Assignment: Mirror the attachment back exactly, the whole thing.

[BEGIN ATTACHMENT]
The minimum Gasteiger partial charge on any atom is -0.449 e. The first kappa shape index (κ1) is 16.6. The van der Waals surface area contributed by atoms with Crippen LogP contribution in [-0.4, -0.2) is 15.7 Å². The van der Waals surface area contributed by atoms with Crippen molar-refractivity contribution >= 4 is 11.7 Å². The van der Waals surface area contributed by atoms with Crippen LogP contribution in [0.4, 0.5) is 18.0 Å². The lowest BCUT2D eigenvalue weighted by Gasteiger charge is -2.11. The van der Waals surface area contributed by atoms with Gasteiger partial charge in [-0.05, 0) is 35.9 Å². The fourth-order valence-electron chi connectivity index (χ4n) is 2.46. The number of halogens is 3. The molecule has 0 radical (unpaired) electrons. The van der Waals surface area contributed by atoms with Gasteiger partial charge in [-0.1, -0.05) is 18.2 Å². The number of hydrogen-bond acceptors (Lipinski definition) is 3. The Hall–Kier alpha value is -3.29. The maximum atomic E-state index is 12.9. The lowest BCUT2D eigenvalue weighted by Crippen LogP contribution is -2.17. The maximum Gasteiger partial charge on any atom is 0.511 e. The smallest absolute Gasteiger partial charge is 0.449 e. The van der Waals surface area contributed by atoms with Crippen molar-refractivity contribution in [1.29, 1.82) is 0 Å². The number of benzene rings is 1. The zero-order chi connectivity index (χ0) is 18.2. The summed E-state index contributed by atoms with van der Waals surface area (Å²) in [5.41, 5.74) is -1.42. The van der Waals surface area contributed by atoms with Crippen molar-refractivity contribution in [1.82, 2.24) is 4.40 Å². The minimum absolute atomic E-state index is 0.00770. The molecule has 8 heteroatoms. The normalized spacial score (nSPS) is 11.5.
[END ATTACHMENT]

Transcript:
The minimum Gasteiger partial charge on any atom is -0.449 e. The first kappa shape index (κ1) is 16.6. The van der Waals surface area contributed by atoms with Crippen LogP contribution in [-0.4, -0.2) is 15.7 Å². The van der Waals surface area contributed by atoms with Crippen molar-refractivity contribution >= 4 is 11.7 Å². The van der Waals surface area contributed by atoms with Crippen LogP contribution in [0.4, 0.5) is 18.0 Å². The lowest BCUT2D eigenvalue weighted by Gasteiger charge is -2.11. The van der Waals surface area contributed by atoms with Gasteiger partial charge in [-0.05, 0) is 35.9 Å². The fourth-order valence-electron chi connectivity index (χ4n) is 2.46. The number of halogens is 3. The molecule has 0 radical (unpaired) electrons. The van der Waals surface area contributed by atoms with Gasteiger partial charge in [-0.1, -0.05) is 18.2 Å². The number of hydrogen-bond acceptors (Lipinski definition) is 3. The Hall–Kier alpha value is -3.29. The maximum atomic E-state index is 12.9. The lowest BCUT2D eigenvalue weighted by Crippen LogP contribution is -2.17. The maximum Gasteiger partial charge on any atom is 0.511 e. The smallest absolute Gasteiger partial charge is 0.449 e. The van der Waals surface area contributed by atoms with Crippen molar-refractivity contribution in [1.29, 1.82) is 0 Å². The number of benzene rings is 1. The zero-order chi connectivity index (χ0) is 18.2. The summed E-state index contributed by atoms with van der Waals surface area (Å²) in [5.41, 5.74) is -1.42. The van der Waals surface area contributed by atoms with Crippen molar-refractivity contribution in [1.82, 2.24) is 4.40 Å². The minimum absolute atomic E-state index is 0.00770. The molecule has 8 heteroatoms. The normalized spacial score (nSPS) is 11.5.